Priority Research Area Chronic Lung Diseases

Clinical and Molecular Allergology

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General Introduction

Allergies are complex multi-organ diseases. In Germany, 12.3 Mio people are affected by allergy alone (asthma not included), and the prevalence is still increasing. Therefore, allergies nowadays are a widespread disease. Some allergies are life-threatening and/or pave the way for chronic diseases such as bronchial asthma as a sequel of a pre-existing allergic rhinitis (e.g. hay fever). These respiratory diseases are recurrent (like rhinitis), are prone to become a chronic illness, and affect the quality of life and overall activity. As a consequence, they lead to major socio-economic burden (Weißbuch Allergologie in Deutschland 2018).

Allergy is an immune reaction to substances of natural origin (from the natural environment) that are as such harmless. Allergies are partly driven by both, a genetic predisposition and environmental factors.

The Research Group Clinical and Molecular Allergology investigates the influence of allergen structure on sensitization/sensitization routes, the development of allergy and asthma, on the grade of symptom severity as well as on localization (lung, gastrointestinal tract, etc.) of allergic symptoms (Molecular Phenotyping).

Aktuelle Projekte und Fragestellungen der Forschungsgruppe

Projects of the RG Clinical and Molecular Allergology


1. Identification and Characterization of Novel Allergens (CARE)

The identification of new allergens is a main focus of our research and shall lead to the establishment of biomarkers for clinical diagnostics and organ manifestation. Characterization of proteins in terms of structure, molecular weight, hydrophilic/lipophilic characteristics, function (e.g. protease activity) and binding to IgE antibodies from patients’ sera shall help to answer the question: What makes an allergen an allergen? What are the relevant adjuvant factors?

So far, the Research Group (RG) identified and isolated single allergens from plant sources which serve as marker allergens and seem to be associated with the severity of allergic symptoms. The identified allergens are: Cor a 8 (lipid transfer protein of hazelnut), Ara h 6 (storage protein of peanut), Ara h 9 (lipid transfer protein of peanut) as well as in 2015, Ara h 12 and Ara h 13 (peanut defensins) and Ara h 14 and Ara h 15 (peanut oleosins).

Investigations of blood from patients with mild and severe peanut allergy recently revealed that only those suffering from severe peanut allergy had IgE-antibodies against the oleosins. This points to their potential as marker allergens for symptom severity.
The determination of the interactions of allergens with the immune system and the induction of a pro-allergic immune response with resulting IgE antibody synthesis is achieved by partly cell-based structure-function analysis.

The isolated and characterized allergens are important tools for

  • the elucidation of sensitization routes (CONTROL)
  • the elucidation of disease development (CONTROL)
  • the identification of biomarkers which shall allow for the improvement of diagnostic tests, treatment options as well as treatment management (CARE)


2. Investigation of Sensitization Routes (CONTROL)

Sensitization mechanisms of certain allergens and the development of allergic diseases associated with the commonly known symptoms are rarely investigated and not fully understood. In our hands, peanut allergy serves as a model disease for allergy research: Peanut allergy affects several organ systems including the respiratory tract. It is one of the most severe allergic diseases and can sometimes be fatal.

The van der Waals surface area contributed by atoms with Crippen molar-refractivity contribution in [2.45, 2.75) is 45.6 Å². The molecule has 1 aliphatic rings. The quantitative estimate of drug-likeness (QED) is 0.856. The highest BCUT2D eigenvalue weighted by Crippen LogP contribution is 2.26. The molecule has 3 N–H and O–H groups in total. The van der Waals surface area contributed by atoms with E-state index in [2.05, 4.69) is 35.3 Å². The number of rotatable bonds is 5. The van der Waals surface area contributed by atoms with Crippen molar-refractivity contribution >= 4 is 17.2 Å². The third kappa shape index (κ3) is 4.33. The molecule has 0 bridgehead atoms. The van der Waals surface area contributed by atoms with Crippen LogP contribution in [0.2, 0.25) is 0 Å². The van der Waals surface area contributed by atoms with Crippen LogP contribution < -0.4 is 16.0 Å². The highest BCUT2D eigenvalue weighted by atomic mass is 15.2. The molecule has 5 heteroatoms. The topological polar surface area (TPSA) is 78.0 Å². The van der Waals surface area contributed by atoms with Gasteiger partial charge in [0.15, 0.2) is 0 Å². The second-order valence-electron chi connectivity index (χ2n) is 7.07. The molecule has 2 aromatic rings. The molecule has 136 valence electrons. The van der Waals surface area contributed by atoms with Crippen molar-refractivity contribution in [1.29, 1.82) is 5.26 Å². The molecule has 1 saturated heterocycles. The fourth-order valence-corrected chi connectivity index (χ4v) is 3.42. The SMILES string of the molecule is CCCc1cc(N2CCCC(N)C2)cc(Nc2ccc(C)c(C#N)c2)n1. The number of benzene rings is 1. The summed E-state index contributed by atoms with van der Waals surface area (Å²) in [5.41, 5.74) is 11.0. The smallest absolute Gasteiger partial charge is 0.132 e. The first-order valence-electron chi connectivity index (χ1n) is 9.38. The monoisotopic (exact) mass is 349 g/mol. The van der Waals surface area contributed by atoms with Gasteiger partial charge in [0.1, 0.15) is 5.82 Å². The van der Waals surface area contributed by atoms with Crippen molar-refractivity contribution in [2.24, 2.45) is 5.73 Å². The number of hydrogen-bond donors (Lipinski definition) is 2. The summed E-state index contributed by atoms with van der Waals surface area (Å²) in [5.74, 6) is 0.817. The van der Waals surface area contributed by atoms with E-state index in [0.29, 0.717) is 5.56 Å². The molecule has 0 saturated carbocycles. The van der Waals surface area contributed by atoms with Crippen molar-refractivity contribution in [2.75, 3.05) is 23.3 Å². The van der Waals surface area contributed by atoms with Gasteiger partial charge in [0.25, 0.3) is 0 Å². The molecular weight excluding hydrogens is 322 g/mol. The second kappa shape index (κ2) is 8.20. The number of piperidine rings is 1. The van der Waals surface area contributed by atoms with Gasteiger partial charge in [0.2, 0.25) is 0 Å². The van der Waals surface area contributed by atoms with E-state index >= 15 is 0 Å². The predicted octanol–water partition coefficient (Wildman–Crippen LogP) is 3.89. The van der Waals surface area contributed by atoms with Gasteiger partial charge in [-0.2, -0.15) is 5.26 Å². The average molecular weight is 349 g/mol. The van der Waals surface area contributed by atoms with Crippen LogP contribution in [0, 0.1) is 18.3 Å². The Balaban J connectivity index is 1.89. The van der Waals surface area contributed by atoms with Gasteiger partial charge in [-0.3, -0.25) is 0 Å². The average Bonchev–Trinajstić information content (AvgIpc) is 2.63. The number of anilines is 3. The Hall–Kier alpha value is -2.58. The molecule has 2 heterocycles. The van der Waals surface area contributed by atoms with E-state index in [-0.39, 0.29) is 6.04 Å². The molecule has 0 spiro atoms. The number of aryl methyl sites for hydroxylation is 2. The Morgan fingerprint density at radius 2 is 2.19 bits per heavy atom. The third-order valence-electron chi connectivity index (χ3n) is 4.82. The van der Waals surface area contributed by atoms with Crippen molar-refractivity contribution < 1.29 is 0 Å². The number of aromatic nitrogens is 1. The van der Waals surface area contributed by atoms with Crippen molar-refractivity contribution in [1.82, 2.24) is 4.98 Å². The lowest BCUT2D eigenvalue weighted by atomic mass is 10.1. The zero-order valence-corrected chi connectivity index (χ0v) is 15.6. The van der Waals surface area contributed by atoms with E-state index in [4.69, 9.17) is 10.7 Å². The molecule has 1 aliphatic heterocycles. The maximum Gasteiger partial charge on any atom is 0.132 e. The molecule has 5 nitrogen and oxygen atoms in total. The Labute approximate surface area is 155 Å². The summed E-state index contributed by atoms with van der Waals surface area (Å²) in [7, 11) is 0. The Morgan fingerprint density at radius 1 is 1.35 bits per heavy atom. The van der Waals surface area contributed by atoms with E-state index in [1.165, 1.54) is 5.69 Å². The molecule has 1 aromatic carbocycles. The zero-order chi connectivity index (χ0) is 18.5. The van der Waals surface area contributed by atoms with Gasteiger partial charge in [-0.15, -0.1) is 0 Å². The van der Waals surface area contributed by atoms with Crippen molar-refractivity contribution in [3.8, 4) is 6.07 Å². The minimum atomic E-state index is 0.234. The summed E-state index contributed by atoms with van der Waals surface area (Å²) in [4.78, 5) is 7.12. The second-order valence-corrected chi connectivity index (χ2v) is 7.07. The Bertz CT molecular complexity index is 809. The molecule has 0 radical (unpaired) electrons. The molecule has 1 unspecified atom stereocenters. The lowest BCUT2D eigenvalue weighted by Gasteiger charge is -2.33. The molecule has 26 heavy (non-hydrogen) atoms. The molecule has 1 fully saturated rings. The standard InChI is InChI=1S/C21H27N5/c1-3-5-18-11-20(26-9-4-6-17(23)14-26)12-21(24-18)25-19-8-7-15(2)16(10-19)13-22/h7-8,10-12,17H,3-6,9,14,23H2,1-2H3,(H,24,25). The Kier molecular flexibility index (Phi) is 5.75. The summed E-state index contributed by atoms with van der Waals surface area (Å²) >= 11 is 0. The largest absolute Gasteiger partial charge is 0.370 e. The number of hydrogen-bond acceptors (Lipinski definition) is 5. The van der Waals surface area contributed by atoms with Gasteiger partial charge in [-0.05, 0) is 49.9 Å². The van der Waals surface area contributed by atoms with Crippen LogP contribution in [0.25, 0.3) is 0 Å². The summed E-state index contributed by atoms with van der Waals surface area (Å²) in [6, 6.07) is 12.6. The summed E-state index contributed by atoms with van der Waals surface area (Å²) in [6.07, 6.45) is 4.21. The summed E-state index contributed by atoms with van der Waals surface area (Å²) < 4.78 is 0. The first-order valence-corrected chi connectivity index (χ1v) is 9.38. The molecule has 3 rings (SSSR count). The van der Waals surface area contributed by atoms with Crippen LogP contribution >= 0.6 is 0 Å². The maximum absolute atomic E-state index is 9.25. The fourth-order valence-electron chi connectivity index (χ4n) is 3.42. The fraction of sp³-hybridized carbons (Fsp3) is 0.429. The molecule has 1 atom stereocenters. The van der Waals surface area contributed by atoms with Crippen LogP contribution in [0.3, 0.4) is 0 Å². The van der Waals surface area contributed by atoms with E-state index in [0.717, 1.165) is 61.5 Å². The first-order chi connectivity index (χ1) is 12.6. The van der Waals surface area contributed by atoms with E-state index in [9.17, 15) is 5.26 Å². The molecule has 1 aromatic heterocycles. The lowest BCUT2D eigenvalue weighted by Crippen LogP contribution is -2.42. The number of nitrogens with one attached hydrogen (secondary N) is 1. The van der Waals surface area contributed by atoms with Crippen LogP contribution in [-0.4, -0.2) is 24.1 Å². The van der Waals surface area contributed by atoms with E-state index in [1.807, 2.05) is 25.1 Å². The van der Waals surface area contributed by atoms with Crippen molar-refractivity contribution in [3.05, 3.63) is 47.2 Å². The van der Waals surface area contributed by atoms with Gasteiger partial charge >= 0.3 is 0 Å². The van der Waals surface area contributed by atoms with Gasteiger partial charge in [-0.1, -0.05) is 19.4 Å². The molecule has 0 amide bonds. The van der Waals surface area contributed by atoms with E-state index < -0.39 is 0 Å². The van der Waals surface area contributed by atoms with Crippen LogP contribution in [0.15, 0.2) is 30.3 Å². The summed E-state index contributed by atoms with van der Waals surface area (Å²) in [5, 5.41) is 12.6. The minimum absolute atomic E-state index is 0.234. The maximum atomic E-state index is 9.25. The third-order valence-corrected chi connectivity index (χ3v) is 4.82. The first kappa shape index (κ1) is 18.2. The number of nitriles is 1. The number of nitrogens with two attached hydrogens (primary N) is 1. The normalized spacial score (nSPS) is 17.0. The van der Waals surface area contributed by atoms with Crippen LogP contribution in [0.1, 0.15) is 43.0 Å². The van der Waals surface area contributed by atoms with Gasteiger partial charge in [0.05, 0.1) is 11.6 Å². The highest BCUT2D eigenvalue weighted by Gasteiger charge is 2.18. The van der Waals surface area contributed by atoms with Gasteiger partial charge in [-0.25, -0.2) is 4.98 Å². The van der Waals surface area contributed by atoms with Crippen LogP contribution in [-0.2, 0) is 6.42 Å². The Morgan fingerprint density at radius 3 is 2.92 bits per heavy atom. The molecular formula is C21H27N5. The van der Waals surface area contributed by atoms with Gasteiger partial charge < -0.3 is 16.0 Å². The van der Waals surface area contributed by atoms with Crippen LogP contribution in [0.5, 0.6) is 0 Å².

In terms of food allergies, in principle sensitization can occur at the interfaces such as a) the gastrointestinal tract (orally, also via breast feeding), b) the respiratory tract, c) the skin or even earlier d) in utero before birth. One of the main questions of allergology is if peanut exposure during breast feeding may act as a sensitization route or a vector that leads to tolerance induction to peanuts very early in life. Thus, one of our research topics is the investigation on the transfer of peanut allergens into breast milk.

Recently, we could show that marker allergens from peanut, the storage proteins Ara h 2 and Ara h 6 are transferred into breast milk.

Several single peanut allergens have been identified and isolated in the RG over the years.
Some peanut allergens are very stable molecules and can be transferred via air directly inducing bronchospasm after opening a bag with peanut snack. These single allergens shall now be used as tools to elucidate sensitization and elicitation mechanisms of allergy and asthma in projects funded by the German Center for Lung Research (DZL).

A special focus of our research lies on the interaction of lipophilic allergens and the lipids of the respective allergen source and its effect on allergenicity. In addition, we investigate whether lipophilic allergens are preferentially responsible for severe allergic reactions and asthma development and try to elucidate the various underlying mechanisms (Flagship Project Basic Science of the DZL, coordinator: Prof. Uta Jappe).

Apart from peanut as one of the most severe food allergies we purify single allergens from house dust mite and/or produce them recombinantly in order to determine individual sensitization profiles. We recently succeeded in the development of a serum-saving array for the detection of IgE-antibodies against several new house dust mite allergens.

These assays will enable us to identify those allergens that most probably act as “initiator allergens” in sera of very small children from atopic families (DZL-ALLIANCE-cohort) that are responsible for the primary sensitization.

After completion of the identification of these initiator allergens in the childrens’ cohort as well as those mite allergens, which are associated with a risk to develop ashma we would have in our hands a “cocktail” of clinically relevant single allergens which could be investigated for its potential to become an allergy vaccine rather than a component-based specific immunotherapy (Figure ).


3. Determination of Disease Development Mechanisms (CONTROL)

For the determination of the pathomechanism of immediate-type (type I) allergy it is crucial to elucidate how the individual production of allergy-mediating IgE antibodies is triggered by single allergens. Therefore, the specific interaction of allergens at interfaces (surface epithelium at the respiratory and gastrointestinal tract) is examined.